A geologist at the University of Colorado, Boulder, USA, who was stopped on May 19, 2012, on arriving in New Delhi en route to Bhutan to undertake scientific research and was sent back to America, says the new Indian government edict requiring all scientists to apply for a specific purpose visa for conferences and collaborative research is not going to help him -- or fellow scientists and other academics.
"The latest nonsense about the visa is another red herring," Professor Roger G Bilham said in a lengthy phone interview. "I am told by the (US) State Department that I am on India's blacklist. The reasons will not be given out, I believe I am prohibited from entering India 'for unspecified national security/intelligence reasons'."
He added: "To class my scientific publications as journalism is misinformed and insulting. I have been placed on a list of terrorists for simply writing and speaking about earthquakes in India. Most scientists in India consider me to be an authority on the subject."
Bilham, whose writing on earthquake possibilities in India especially in 'sensitive' regions upset some Indian geologists, says the new visa rule is meant to blunt the criticism he was deported because he had the wrong visa.
"In January 2012 my visa was sent to, inspected and cleared by the Indo-US forum organisers in Gandhinagar for both the meeting AND especially for access to the Kutch area which is close to the Pakistan border," he wrote. "It was approved. In May 2012, when I was forced back to the plane in transit to Bhutan, I was using my multi-entry visa only to stay in a hotel near the airport after the 18 hours of flying before my flight to Paro the next day."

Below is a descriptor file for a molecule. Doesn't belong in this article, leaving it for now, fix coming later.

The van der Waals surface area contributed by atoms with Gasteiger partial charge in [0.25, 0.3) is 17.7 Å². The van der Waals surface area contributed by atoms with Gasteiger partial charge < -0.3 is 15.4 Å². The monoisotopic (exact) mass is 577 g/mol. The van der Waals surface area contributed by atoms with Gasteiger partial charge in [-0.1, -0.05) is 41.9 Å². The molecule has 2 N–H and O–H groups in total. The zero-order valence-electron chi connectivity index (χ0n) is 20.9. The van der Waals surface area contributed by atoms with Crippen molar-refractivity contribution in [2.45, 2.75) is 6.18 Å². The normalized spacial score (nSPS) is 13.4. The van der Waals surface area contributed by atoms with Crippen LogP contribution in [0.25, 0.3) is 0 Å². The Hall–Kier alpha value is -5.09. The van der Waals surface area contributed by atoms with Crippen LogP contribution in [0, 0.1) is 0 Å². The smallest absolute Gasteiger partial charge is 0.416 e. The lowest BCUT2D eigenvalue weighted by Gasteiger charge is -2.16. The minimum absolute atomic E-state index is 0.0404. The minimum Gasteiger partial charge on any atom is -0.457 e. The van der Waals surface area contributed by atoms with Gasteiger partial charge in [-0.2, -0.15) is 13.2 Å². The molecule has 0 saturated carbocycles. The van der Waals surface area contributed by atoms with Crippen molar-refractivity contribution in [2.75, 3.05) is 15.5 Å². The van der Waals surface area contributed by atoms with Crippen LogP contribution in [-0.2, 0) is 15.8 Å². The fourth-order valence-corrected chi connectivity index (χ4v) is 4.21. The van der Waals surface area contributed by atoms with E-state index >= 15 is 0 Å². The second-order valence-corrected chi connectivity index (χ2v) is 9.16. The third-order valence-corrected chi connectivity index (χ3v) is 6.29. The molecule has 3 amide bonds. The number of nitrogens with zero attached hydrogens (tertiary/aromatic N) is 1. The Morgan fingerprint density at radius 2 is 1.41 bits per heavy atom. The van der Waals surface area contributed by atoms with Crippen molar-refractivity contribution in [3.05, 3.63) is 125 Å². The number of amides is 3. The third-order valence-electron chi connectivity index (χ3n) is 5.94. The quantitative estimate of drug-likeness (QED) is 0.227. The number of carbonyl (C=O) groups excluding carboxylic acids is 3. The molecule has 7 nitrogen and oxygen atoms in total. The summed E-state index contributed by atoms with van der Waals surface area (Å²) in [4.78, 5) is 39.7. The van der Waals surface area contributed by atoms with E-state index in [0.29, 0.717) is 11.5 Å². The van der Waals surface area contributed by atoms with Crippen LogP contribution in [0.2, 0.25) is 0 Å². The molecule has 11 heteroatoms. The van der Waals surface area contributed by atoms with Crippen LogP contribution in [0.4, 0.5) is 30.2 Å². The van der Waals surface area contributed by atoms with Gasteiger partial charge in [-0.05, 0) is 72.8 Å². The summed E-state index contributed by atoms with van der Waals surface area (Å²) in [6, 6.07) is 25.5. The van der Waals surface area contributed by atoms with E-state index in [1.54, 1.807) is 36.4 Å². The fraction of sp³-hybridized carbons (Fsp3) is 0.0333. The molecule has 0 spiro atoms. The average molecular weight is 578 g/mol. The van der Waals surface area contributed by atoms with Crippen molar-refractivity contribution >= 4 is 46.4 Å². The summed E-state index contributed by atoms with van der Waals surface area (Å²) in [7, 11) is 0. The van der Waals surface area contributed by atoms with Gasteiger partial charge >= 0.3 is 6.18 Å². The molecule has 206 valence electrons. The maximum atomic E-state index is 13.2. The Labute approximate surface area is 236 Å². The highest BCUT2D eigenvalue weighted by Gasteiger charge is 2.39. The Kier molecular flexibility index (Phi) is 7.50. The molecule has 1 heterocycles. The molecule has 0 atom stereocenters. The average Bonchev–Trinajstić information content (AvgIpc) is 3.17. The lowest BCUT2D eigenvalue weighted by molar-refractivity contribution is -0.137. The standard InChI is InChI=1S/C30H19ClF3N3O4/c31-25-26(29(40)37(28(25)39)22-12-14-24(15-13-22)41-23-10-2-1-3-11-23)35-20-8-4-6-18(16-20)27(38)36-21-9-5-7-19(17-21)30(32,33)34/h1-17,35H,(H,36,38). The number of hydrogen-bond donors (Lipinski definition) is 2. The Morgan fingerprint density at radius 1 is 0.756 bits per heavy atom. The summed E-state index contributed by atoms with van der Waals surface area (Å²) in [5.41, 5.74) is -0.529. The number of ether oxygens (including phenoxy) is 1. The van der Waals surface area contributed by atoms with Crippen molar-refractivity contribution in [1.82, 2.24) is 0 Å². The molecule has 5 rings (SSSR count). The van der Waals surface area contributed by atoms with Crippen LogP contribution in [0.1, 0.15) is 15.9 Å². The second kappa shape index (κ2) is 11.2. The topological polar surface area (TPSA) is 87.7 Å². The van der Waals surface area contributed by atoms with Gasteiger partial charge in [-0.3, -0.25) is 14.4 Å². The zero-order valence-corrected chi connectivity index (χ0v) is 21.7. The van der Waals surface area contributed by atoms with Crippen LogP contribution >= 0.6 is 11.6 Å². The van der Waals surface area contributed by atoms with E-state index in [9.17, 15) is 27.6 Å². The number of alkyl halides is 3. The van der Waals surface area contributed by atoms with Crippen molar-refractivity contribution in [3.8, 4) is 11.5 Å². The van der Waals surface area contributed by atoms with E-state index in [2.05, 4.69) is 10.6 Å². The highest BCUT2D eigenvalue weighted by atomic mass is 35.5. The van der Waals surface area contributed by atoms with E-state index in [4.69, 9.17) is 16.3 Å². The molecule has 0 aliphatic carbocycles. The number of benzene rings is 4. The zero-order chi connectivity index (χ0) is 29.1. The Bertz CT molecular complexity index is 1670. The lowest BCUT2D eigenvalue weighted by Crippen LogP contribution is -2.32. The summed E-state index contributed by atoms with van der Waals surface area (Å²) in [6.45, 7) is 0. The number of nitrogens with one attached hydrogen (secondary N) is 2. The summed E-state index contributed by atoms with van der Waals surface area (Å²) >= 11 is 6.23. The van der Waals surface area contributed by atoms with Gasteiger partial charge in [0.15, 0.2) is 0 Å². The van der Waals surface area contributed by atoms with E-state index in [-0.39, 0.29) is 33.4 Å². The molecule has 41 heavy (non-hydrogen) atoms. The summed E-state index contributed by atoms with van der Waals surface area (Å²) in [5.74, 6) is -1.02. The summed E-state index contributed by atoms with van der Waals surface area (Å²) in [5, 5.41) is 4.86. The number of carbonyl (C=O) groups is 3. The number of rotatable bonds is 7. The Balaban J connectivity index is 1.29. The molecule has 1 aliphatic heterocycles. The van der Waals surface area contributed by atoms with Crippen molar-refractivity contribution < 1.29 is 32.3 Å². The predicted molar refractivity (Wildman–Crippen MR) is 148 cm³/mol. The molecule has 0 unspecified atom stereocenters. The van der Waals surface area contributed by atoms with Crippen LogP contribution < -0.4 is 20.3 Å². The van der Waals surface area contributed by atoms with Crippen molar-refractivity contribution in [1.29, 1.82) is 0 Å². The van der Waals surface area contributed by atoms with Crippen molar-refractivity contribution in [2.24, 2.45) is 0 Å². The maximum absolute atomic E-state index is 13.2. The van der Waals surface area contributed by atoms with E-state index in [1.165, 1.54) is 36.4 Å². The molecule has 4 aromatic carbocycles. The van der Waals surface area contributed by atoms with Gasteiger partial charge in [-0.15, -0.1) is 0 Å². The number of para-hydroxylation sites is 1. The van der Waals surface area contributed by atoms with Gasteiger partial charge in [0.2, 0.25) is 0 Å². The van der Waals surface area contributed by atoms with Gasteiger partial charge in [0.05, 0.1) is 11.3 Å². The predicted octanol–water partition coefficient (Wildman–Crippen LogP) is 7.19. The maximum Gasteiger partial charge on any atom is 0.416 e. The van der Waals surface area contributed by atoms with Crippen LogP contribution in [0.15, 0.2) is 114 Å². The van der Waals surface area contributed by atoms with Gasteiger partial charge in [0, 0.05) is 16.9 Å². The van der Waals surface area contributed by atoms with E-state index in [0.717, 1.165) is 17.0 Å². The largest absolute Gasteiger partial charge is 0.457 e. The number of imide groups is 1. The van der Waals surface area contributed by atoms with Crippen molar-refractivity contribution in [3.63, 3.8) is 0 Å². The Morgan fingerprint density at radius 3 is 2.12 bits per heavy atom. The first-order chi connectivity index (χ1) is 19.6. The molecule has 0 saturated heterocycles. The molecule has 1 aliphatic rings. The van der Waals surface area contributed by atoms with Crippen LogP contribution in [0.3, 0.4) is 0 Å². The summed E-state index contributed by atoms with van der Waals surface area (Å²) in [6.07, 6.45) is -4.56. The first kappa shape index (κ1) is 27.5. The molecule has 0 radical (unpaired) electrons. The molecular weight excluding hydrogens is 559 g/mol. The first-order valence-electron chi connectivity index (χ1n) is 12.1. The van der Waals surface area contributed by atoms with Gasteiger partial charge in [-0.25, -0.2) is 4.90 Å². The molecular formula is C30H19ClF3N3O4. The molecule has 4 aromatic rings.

People who have questioned his research without scientifically looking at it, he admits, had a "cast iron" case against him since he had been going to India on a tourist visa. "I thought having a multiple tourist visa would make things easier for me," he said in a phone chat. "I had never hidden why I was going to India, and all my travels had been approved by government agencies. But when I was deported, I was not even going anywhere in India. I was on the way to Bhutan and I had a visa for that country."
On January 2, 2013, the home ministry asserted that scientists in possession of tourist visas are not permitted to attend conferences or to write about the tectonics of India.
"There are all kinds of stories about me that have appeared about me in the Indian media," he said. "Some have said I have been visiting India secretly since 1967. My research on earthquakes in India has been misrepresented in the media and I have been dubbed an activist. But for heaven's sake, I am a researcher, and I have not been speaking against the nuclear facilities in India but only -- and that too working with Indian geologists -- looking at the possibilities of earthquakes."
In the past few months, he has been trying to find out more about his expulsion. "Who would I ask? The prime minister?" he wondered out loud. "I did not know who to ask about my situation," he said. "So I went to the State Department and I learned that I am on the blacklist."